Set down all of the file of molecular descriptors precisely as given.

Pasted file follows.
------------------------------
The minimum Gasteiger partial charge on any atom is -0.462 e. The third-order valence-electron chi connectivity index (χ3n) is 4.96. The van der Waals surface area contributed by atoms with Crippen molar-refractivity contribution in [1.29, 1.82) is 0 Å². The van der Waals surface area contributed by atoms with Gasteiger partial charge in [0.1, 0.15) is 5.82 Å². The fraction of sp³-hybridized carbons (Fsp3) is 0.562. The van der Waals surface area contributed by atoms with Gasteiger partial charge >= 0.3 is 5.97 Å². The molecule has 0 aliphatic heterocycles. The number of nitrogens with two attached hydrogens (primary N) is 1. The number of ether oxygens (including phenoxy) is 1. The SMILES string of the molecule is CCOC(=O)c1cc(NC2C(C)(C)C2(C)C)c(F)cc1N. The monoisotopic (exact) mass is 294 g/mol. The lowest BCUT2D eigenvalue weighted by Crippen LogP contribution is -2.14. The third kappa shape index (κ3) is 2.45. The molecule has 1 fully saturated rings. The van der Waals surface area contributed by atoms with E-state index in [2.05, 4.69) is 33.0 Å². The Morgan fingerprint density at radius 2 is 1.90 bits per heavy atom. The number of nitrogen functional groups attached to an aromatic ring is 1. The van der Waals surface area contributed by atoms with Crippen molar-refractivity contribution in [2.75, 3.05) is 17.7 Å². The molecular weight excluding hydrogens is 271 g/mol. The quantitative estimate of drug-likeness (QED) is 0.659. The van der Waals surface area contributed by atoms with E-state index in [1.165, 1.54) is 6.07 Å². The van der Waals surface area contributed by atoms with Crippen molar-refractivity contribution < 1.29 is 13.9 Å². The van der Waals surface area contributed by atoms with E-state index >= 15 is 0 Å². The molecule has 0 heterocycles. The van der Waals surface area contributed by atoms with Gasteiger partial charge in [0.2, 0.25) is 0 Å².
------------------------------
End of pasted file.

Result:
The minimum Gasteiger partial charge on any atom is -0.462 e. The third-order valence-electron chi connectivity index (χ3n) is 4.96. The van der Waals surface area contributed by atoms with Crippen molar-refractivity contribution in [1.29, 1.82) is 0 Å². The van der Waals surface area contributed by atoms with Gasteiger partial charge in [0.1, 0.15) is 5.82 Å². The fraction of sp³-hybridized carbons (Fsp3) is 0.562. The van der Waals surface area contributed by atoms with Gasteiger partial charge >= 0.3 is 5.97 Å². The molecule has 0 aliphatic heterocycles. The number of nitrogens with two attached hydrogens (primary N) is 1. The number of ether oxygens (including phenoxy) is 1. The SMILES string of the molecule is CCOC(=O)c1cc(NC2C(C)(C)C2(C)C)c(F)cc1N. The monoisotopic (exact) mass is 294 g/mol. The lowest BCUT2D eigenvalue weighted by Crippen LogP contribution is -2.14. The third kappa shape index (κ3) is 2.45. The molecule has 1 fully saturated rings. The van der Waals surface area contributed by atoms with E-state index in [2.05, 4.69) is 33.0 Å². The Morgan fingerprint density at radius 2 is 1.90 bits per heavy atom. The number of nitrogen functional groups attached to an aromatic ring is 1. The van der Waals surface area contributed by atoms with Crippen molar-refractivity contribution in [2.75, 3.05) is 17.7 Å². The molecular weight excluding hydrogens is 271 g/mol. The quantitative estimate of drug-likeness (QED) is 0.659. The van der Waals surface area contributed by atoms with E-state index in [1.165, 1.54) is 6.07 Å². The van der Waals surface area contributed by atoms with Crippen molar-refractivity contribution < 1.29 is 13.9 Å². The van der Waals surface area contributed by atoms with E-state index >= 15 is 0 Å². The molecule has 0 heterocycles. The van der Waals surface area contributed by atoms with Gasteiger partial charge in [0.2, 0.25) is 0 Å².